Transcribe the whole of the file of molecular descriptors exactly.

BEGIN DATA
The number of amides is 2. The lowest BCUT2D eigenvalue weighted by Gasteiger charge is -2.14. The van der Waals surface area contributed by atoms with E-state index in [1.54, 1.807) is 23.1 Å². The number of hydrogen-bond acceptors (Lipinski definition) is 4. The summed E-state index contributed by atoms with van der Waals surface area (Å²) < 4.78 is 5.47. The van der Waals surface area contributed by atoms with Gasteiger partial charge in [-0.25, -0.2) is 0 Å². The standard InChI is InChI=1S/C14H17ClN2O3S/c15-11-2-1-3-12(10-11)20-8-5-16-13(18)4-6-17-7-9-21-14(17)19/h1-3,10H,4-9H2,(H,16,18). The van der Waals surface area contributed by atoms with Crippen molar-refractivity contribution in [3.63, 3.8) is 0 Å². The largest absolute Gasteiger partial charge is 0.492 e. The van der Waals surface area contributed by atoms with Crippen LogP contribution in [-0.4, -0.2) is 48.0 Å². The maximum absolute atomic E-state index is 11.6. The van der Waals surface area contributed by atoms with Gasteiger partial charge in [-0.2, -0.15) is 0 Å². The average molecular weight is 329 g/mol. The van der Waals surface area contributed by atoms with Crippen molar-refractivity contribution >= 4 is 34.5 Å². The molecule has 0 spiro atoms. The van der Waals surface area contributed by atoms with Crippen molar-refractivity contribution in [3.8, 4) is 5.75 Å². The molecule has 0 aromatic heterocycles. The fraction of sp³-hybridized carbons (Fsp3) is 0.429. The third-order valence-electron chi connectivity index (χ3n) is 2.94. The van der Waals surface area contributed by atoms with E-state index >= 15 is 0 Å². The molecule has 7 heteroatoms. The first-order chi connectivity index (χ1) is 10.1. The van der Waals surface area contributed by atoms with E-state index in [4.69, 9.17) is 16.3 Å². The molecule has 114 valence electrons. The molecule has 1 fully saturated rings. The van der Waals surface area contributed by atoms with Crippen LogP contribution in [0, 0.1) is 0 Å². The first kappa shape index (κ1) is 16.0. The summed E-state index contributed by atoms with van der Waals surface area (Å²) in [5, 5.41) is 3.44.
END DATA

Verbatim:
The number of amides is 2. The lowest BCUT2D eigenvalue weighted by Gasteiger charge is -2.14. The van der Waals surface area contributed by atoms with E-state index in [1.54, 1.807) is 23.1 Å². The number of hydrogen-bond acceptors (Lipinski definition) is 4. The summed E-state index contributed by atoms with van der Waals surface area (Å²) < 4.78 is 5.47. The van der Waals surface area contributed by atoms with Gasteiger partial charge in [-0.25, -0.2) is 0 Å². The standard InChI is InChI=1S/C14H17ClN2O3S/c15-11-2-1-3-12(10-11)20-8-5-16-13(18)4-6-17-7-9-21-14(17)19/h1-3,10H,4-9H2,(H,16,18). The van der Waals surface area contributed by atoms with Crippen molar-refractivity contribution in [3.63, 3.8) is 0 Å². The largest absolute Gasteiger partial charge is 0.492 e. The van der Waals surface area contributed by atoms with Crippen LogP contribution in [-0.4, -0.2) is 48.0 Å². The maximum absolute atomic E-state index is 11.6. The van der Waals surface area contributed by atoms with Gasteiger partial charge in [-0.2, -0.15) is 0 Å². The average molecular weight is 329 g/mol. The van der Waals surface area contributed by atoms with Crippen molar-refractivity contribution >= 4 is 34.5 Å². The molecule has 0 spiro atoms. The van der Waals surface area contributed by atoms with Crippen molar-refractivity contribution in [3.8, 4) is 5.75 Å². The molecule has 0 aromatic heterocycles. The fraction of sp³-hybridized carbons (Fsp3) is 0.429. The third-order valence-electron chi connectivity index (χ3n) is 2.94. The van der Waals surface area contributed by atoms with E-state index >= 15 is 0 Å². The molecule has 7 heteroatoms. The first-order chi connectivity index (χ1) is 10.1. The van der Waals surface area contributed by atoms with E-state index in [4.69, 9.17) is 16.3 Å². The molecule has 114 valence electrons. The molecule has 1 fully saturated rings. The van der Waals surface area contributed by atoms with Crippen LogP contribution in [0, 0.1) is 0 Å². The first kappa shape index (κ1) is 16.0. The summed E-state index contributed by atoms with van der Waals surface area (Å²) in [5, 5.41) is 3.44.